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The National Institute of Open Schooling (NIOS) provides an opportunity to students to continue education that has been put on hold for various reasons. It is an open school that caters to the need of a heterogeneous group of learners up to the high-school level.
Students who can’t go to school on a regular basis can join the many courses and programmes available with NIOS through the open and distance-learning modes. Established in 1979 as an autonomous body by the ministry of human resource development, the institute launched its website in 2009, which has since then become a one-stop source of information and support to learners. The organization is also vested with the authority to register, examine and certify students.
The NIOS has its own web site at nios.ac.in for disseminating information and providing online citizen-centric services as a major initiative of e-governance. The website provides complete information about NIOS and has been designed by following official guidelines. It also complies with the World Wide Web Consortium’s content-accessibility guidelines. This enables people with visual impairments access the website using assistive technologies such as screen readers. The website is available in English and Hindi. A student can register with a valid email and password.
The standardization to these norms guarantees that it can be accessed by people with disability. It is also one of the most important features of the website. The organization has more than 55,000 disabled learners on its rolls out of 2.02 million registered students. NIOS offers academic, vocational and life-enrichment programmes.
“The learner is at the centre of the ICT (information and communication technologies) strategy adopted for reaching the unreached through the NIOS online project. It also introduced overhauling changes in the way our other functions work like admissions, examinations and accreditations,” said Sitansu S. Jena, chairman, NIOS. Quality, efficiency, access and transparency are the motivations behind making these services online, he said.
The site is on the short list of this year’s Manthan awards.
Before the website was introduced, NIOS was unable to deliver its services uniformly. First, there was a problem of inadequate access because of uneven distribution of study centres. Secondly, the study centres were not able to deliver results and services on time. All the filled forms were sent to the regional study centres, increasing the scope of human error.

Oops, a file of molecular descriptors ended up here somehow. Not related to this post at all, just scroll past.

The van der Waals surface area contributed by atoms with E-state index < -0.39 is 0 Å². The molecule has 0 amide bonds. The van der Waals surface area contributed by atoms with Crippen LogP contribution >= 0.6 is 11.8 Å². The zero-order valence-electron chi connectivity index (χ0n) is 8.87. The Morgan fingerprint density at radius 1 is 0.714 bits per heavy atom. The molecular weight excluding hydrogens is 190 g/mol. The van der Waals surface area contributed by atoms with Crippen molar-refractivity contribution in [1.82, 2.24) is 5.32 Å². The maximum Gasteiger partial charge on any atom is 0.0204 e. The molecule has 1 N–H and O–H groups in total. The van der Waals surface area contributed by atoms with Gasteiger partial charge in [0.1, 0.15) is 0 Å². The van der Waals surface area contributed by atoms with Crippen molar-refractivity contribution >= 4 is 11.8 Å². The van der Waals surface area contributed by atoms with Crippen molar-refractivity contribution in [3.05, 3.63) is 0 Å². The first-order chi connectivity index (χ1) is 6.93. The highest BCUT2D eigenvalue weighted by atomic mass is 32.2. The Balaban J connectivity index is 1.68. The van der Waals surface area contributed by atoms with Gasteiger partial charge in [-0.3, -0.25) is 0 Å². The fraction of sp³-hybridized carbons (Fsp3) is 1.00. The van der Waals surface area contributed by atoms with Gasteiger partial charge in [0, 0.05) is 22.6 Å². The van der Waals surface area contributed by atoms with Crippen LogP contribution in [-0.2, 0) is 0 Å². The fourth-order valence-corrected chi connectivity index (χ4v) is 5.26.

Thirdly, in the offline mode, the window for examination registration was limited. It was usually once a year in the months of July and August. Fourthly, there was no control over the administration of the study centres and, hence, in the majority of cases, these centres were unable to provide required academic and non-academic support to students. Lastly, due to manual intervention in handling and preparing data, the scope of error was large.
The website allows online admissions anytime, anywhere for different streams with cut-off dates of forthcoming examinations.
The online admissions also give students the freedom to choose their study centres. Further, each study centre is allocated learners depending on their designated capacity so as to maintain the right student-teacher ratio. The admission data is the basic information on which all other transactions are based.
“With online admission, the data is largely error-free and is easily available online,” Jena said. “This ensuresdelivery of student-support services on time and faster.”
When students register, they are issued a unique reference number, with which they can track the status of their applications online. Also, text alerts are sent to the learners’ mobile phones, informing them about various stages of application such as submission, confirmation and dispatch of identity cards and course material up to the payment of examination fees.
“Students can make payments through the online payment getaway through all credit cards,” Jena said. “Also, they can seek help of our online counsellors through the ‘Ask Your Teacher’ section.”
The website started as a pilot project in 2007 with 30,000 students and by 2011, the facility of online admissions was available all over India. Till date from 2007-12, 934,480 students have benefited from this service. Anyone from anywhere within the country or learners from Middle East, Nepal, the United Arab Emirates, Kuwait and Qatar can apply on NIOS. Priority is given to girl dropouts, women from the scheduled castes and tribes, and unemployed and differently-abled students.
Besides the timely completion of the admission process and delivery of course material, it is also cost-effective for students to use the NIOS site. For instance, earlier the prospectus was available for Rs.50, but now students can simply download it for free from the website. All they have to pay is Rs.30 for the application form. Not only this, students can also download the course material for free.
To help students, a learner support centre has also been established, consisting of eight support executives backed by recorded information through an interactive voice response system. It can be reached at a toll free number 1800 180 9393. About 900 calls are handled every day at the call centre. NIOS is also available on email [email protected] and 100-150 emails are responded to each day.
“One of the limitations was of connectivity. The areas which don’t have Internet connectivity are deprived of this facility but for those areas NIOS has taken a step of providing offline admissions,” Jena said. “Many NIOS learners are at a disadvantage as they have been pushed out of the formal school system. In today’s time of technology, NIOS learners would be doubly disadvantaged if they were deprived of the new mode of learning. So, NIOS cannot afford to make its learners the victims of the digital divide.”